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Advertising assistance from the OEMs, commonly referred to across various manufacturers as “co-op” when it is refunded by the OEM, can be a great help to dealers to offset advertising costs and achieve market share.  I won't say that what the OEMs deem as "co-op-able" is always the best choice for a dealer:  However, in many dealers it seems that the question “is this advertising co-op-able?” has become a standard bar to measure advertising—instead of measuring sales results!!—and that is extremely dangerous.  And stupid, really.  Especially when this sales year of 2012 is shaping up to be the first really good one in quite a while!

So, how does co-op make us stupid?  For example, let’s say an OEM-approved website vendor has a co-op-able pay-per-click (PPC) program.  Let’s do it!  Can’t be bad, right?

Except it can be and likely is.

Because if the OEM-approved website vendor is using the same PPC terms across all the dealers with the same lines in the same area, not only is this ineffective it also just burns through a PPC budget in a hurry.  And produces little, if any, sales.

And this happens every day.  I’ve seen it.

Another example of “co-op making us stupid” is limiting our advertising to only those things that are co-op-able.  Let’s say some co-op money is available for direct mail, but it’s only possible to do it twice a year and co-op the money.  So all we do is direct mail twice a year and we ignore that our market actually reacts well to direct mail quarterly or more!   And we lose sales because we forgot that advertising is about “investing money to make sales”—and not about “investing money to get co-op dollars back from the OEM.”

I will reiterate that co-op, when used correctly, can be a great help to a dealer's advertising and a great competitive advantage.  However, we need to use co-op to smartly add to our business and not to just buy inept programs because they are co-op-able and/or limit our advertising to only the advertising—good or bad—that is co-op-able. 

Remember, advertising is done to gain sales, not to gain co-op money.  If we make advertising (digital and non-digital) decisions based solely, or even in larger part, on whether the advertising is co-op-able, we are dangerously letting co-op make us stupid.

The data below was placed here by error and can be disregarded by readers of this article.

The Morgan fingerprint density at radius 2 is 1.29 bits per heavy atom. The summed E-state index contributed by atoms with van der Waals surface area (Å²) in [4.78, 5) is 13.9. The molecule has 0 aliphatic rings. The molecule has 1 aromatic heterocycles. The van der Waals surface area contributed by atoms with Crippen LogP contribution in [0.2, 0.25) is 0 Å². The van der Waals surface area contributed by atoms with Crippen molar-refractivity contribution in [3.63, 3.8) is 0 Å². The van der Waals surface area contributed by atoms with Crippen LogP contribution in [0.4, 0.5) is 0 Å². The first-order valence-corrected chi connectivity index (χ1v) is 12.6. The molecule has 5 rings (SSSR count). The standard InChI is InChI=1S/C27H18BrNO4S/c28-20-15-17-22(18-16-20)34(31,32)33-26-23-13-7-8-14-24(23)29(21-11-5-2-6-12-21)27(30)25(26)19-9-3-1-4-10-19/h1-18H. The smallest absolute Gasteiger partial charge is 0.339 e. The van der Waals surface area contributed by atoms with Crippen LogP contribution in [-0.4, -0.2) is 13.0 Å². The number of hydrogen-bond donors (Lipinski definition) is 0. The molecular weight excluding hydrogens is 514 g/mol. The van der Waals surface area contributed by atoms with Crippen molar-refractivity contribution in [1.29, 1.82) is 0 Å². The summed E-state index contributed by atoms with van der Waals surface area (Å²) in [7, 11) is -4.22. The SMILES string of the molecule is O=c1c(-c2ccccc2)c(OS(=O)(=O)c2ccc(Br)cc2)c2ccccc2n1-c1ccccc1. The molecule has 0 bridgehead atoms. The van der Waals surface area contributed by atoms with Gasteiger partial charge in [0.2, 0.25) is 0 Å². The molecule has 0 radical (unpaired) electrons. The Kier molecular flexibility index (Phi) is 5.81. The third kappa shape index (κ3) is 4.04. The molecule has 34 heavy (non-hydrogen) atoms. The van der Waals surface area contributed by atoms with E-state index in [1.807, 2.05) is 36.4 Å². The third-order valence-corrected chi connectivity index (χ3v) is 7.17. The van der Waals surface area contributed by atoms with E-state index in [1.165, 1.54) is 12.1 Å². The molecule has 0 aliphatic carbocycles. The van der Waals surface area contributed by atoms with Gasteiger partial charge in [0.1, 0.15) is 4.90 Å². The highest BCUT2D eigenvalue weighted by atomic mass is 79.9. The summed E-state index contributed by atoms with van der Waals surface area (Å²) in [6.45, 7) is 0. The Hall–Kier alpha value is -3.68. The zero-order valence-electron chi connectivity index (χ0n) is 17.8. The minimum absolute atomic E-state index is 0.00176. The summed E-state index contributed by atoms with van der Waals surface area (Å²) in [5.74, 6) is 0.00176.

Which, in a rebound year like 2012, will still put us “back-of-the-pack” in sales.  Do we want to be “#1 in co-op”?  Or “#1 in sales”?  Easy decision when put that way.

So go be smart and sell!

by Keith Shetterly, Copyright 2012  All Rights Reserved 

Views: 1608


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Comment by Stan Sher on March 8, 2012 at 5:51pm

I love your posts...

Comment by Brett Stevenson on March 8, 2012 at 4:28pm

Hi Keith, you raise great points we are involved with a lot of co-op with dealers we work with and, unfortunately, the OEMs are way behind on co-op for online.  The other creeping danger is that we are seeing the OEM's start to move toward forcing dealers to do Tier 1 branding advertising (which they are supposed to do).  The way they do this is by forcing the dealers to narrow their advertising to only what the manufacturer wants to say.  Now they are taking it further and are starting to dictate standards for all advertising, even the non-co-op.  They are looking at things you have on YouTube and saying, "That video doesn't fit our standards, so you either have to fix it or you will get a red flag on your dealership."  Remember when you used to say things like, "Johnson Mercedes, the friendliest place to buy a mercedes benz!"  That is outlawed - they don't want you to compete against the neighbor mercedes dealer.  By controlling the content of your advertising, co-op or not, they can force the local dealer to advertise the brand instead of his dealership and not have to spend OEM money on branding.  Watch what happens in the next's coming fast.